"As a first step, do the sums," advises Stephen Minchin, MD of the northern estate agent group, Reeds Raynes. "Ask your estate agent to value your property in its current state, and what it would be worth with an extra bedroom, bathroom or garage. Your decision will take into account more than just the financial side, but at least you will have a sound basis of facts and figures to work from.
"A key factor is the state of the local property market," he adds. "If what you are looking for is easily available in your chosen locale, it probably makes sense to move, and do without all the dust and inconvenience that comes with alterations. However, if you have a rather nice one-off property, you love the area, and the property market is such that finding what you want is going to be a painful experience, then staying put and adding to the property may well be the best option."
It is rare for properties to have no leeway for expansion, and if the decision is to stay, a strategy of rectifying the property's "weaknesses" - and ensuring that any work carried out is of good quality - will enhance saleability should you later wish to sell. "If you have three bedrooms, put in an extra one," advises Nick Gable of estate agents Winkworth's in Battersea. "Converting the loftspace into, say, a master bedroom plus bathroom, can be an excellent move." It won't come cheap - perhaps around pounds 20,000: "But in this area and in the current property market, you would likely get your pounds 20,000 back, plus say another pounds 10,000."
The cost of a loft conversion, and the returns, will differ regionally, but there is one crucial factor that applies wherever you live. "The quality of loft conversions is variable," warns Paula Henderson of Velux Windows. "It is vital to make sure it is carried out professionally. When we send out our loft-conversion information pack we also send a list of companies in your area whom we've checked out."
One way of expanding properties is to build a conservatory: "A conservatory is a boon to a property, especially where there is only one reception room, or where there is no view to the garden," says Richard Craig, MD of the independent National Conservatory Advisory Service. Good construction is crucial here, too: "We see cases of conservatories that have come away from the wall of the house. Some builders use just a sealant, when the brickwork should have been jointed in or attached by a fixing plate.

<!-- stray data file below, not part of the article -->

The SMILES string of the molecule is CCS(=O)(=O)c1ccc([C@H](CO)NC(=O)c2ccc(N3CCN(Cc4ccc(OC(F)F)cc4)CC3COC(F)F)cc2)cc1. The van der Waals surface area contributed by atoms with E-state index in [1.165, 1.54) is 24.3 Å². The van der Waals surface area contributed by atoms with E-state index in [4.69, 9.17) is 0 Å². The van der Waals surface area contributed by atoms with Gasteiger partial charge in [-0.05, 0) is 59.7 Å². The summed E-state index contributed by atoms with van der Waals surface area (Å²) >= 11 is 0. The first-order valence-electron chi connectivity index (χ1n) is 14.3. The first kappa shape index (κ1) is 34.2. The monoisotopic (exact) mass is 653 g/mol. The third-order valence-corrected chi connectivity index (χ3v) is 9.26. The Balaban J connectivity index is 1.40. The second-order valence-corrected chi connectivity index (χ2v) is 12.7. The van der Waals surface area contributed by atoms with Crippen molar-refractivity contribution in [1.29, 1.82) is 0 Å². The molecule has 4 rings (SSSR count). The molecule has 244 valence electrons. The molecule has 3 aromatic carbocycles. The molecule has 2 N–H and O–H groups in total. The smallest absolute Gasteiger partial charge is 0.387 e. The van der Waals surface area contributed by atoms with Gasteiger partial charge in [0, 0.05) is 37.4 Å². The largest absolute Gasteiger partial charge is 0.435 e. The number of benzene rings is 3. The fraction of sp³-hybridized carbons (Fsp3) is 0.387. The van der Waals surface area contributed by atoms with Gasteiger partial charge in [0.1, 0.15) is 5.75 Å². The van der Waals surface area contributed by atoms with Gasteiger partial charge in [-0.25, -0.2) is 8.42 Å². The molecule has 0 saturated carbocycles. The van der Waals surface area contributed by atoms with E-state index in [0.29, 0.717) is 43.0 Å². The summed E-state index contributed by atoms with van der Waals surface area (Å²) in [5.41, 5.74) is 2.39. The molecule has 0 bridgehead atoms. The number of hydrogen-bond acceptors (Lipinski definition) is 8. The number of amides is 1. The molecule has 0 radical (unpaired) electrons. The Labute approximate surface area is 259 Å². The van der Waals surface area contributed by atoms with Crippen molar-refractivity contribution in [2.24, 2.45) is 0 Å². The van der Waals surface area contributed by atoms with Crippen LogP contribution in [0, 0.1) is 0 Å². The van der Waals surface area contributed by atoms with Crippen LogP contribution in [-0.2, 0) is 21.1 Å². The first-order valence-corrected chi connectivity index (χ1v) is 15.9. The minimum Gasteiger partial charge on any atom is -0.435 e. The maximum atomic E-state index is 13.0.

"Incorporate heating so that it's an all-year room, and, as with any extension, the conservatory ought to blend in with the existing property, so that it becomes an integral part of it." When Irwin and Annette Stephens built a conservatory on to their 60-year-old property they wanted to make it look and feel seamlessly part of the house. "We went for wood which we painted a `heritage' shade of green. And we visited architectural salvage yards to find reclaimed floorboards for the conservatory." It paid off. When they put the house up for sale, the estate agent selected shots of the conservatory to tempt buyers.
From Battersea, Gable agrees: "It's a winning option. In this area and in a good market, your conservatory which cost around pounds 15,000 would increase the value by around pounds 20-25,000. In a less bullish one you would still get your money back, and you would have had the use of the conservatory for a few years."
If these grand extension schemes are beyond your ambitions or pocket, there is a modest addition that can be valuable in its own way - a downstairs lavatory. Far better to think small than to become a victim of what most estate agents have witnessed - owners who have had a bad case of the extending bug. After all, you have to keep a sense of perspective. If you buy a small property and spend a small fortune doubling its size, it is hard to argue that a move would not have been the better option.
Mann and Company, Ealing: O181 579 6144. National Conservatory Advisory Service: 0500 522525. Reeds Raynes: 01565 634126. Velux: 0800 003555. Winkworth's: 0171 228 9265.